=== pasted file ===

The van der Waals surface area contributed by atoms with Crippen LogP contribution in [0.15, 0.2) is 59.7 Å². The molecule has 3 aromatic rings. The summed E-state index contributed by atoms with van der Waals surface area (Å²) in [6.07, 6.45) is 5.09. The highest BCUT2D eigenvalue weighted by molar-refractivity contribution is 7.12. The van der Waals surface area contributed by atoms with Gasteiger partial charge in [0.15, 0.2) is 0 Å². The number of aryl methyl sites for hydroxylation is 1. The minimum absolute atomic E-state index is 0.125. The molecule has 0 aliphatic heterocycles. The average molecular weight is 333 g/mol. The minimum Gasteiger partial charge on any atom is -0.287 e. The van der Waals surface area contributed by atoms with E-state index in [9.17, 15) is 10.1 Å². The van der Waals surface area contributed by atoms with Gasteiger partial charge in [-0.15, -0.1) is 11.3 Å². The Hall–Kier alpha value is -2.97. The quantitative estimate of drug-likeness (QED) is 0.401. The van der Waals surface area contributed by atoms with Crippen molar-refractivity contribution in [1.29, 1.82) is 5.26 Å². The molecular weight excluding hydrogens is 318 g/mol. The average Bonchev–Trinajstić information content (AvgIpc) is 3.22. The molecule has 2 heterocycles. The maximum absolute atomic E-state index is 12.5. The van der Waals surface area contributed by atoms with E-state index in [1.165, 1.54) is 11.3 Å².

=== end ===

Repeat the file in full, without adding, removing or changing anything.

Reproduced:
The van der Waals surface area contributed by atoms with Crippen LogP contribution in [0.15, 0.2) is 59.7 Å². The molecule has 3 aromatic rings. The summed E-state index contributed by atoms with van der Waals surface area (Å²) in [6.07, 6.45) is 5.09. The highest BCUT2D eigenvalue weighted by molar-refractivity contribution is 7.12. The van der Waals surface area contributed by atoms with Gasteiger partial charge in [0.15, 0.2) is 0 Å². The number of aryl methyl sites for hydroxylation is 1. The minimum absolute atomic E-state index is 0.125. The molecule has 0 aliphatic heterocycles. The average molecular weight is 333 g/mol. The minimum Gasteiger partial charge on any atom is -0.287 e. The van der Waals surface area contributed by atoms with E-state index in [9.17, 15) is 10.1 Å². The van der Waals surface area contributed by atoms with Gasteiger partial charge in [-0.15, -0.1) is 11.3 Å². The Hall–Kier alpha value is -2.97. The quantitative estimate of drug-likeness (QED) is 0.401. The van der Waals surface area contributed by atoms with Crippen molar-refractivity contribution in [1.29, 1.82) is 5.26 Å². The molecular weight excluding hydrogens is 318 g/mol. The average Bonchev–Trinajstić information content (AvgIpc) is 3.22. The molecule has 2 heterocycles. The maximum absolute atomic E-state index is 12.5. The van der Waals surface area contributed by atoms with E-state index in [1.165, 1.54) is 11.3 Å².